The official Sebastian Junger community
This is was an article written by Anne Flaherty that hit the AP wires this morning....I've been hearing this through the rumor mill for awhile, and it has been among the veterans top, loudest and frequent of complaints.. .
Either having PTSD be this one size fits all diagnosis for the inevitable mental and emotional challenges of re-transitioning back into American life after service...or having a "personality disorder" that turns out to be pre-existing -- something the army then says it didn't catch when it originally screened soldiers to evaluate their readiness to go to war -- that limits the scope of benefits a soldier is entitled to when he or she returns.
don't like to sound cycnical, but on the face of it, it appears as though the Army is now using the tricks of the trade used by insurance companies for many years - when they abruptly drop a suddenly very sick person of medical coverage -- with the argument that it was a pre-existing conidtion.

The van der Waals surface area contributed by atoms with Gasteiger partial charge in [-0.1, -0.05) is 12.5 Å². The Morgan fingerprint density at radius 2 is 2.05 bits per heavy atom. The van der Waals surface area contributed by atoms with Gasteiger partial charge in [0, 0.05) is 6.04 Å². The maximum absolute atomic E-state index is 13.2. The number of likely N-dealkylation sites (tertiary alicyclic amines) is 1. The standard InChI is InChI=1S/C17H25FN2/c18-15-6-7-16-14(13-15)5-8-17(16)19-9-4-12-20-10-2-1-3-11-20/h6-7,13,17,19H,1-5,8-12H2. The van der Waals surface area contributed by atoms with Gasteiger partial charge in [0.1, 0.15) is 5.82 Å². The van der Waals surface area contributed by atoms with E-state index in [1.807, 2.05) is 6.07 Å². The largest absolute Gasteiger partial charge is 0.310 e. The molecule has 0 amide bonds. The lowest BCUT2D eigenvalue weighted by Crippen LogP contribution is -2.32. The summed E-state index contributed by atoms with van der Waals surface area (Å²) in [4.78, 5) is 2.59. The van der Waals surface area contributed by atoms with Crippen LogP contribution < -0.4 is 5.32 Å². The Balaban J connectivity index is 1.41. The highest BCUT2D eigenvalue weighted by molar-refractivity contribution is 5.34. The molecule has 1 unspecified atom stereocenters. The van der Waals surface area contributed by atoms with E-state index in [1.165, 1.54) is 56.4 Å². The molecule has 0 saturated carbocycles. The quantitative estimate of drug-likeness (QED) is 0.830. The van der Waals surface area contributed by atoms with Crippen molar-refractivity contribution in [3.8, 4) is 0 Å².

That was just declared illegal for insurance companies to do, thanks to the Obama administration and anyone who worked on health care reform. but is this what the Army is doing?
The wire story is attached below, with links.
BC-US--Soldiers-Wrongly-Discharged, 2nd Ld-Writethru,1178
Advocates see trouble for misdiagnosed soldiers
Eds: Refreshes headlines.
AP Photo WXSC201, WXSC202, WXSC203, WXSC204, WXSC205
By ANNE FLAHERTY
Associated Press Writer
WASHINGTON (AP) - At the height of the Iraq war, the Army
routinely dismissed hundreds of soldiers for having a personality
disorder when they were more likely suffering from the traumatic
stresses of war, discharge data suggests.
Under pressure from Congress and the public, the Army later
acknowledged the problem and drastically cut the number of soldiers
given the designation. But advocates for veterans say an unknown
number of troops still unfairly bear the stigma of a personality
disorder, making them ineligible for military health care and other
"We really have an obligation to go back and make sure troops
weren't misdiagnosed," said Dr. Barbara Van Dahlen, a clinical
psychologist whose nonprofit "Give an Hour" connects troops with
volunteer mental health professionals.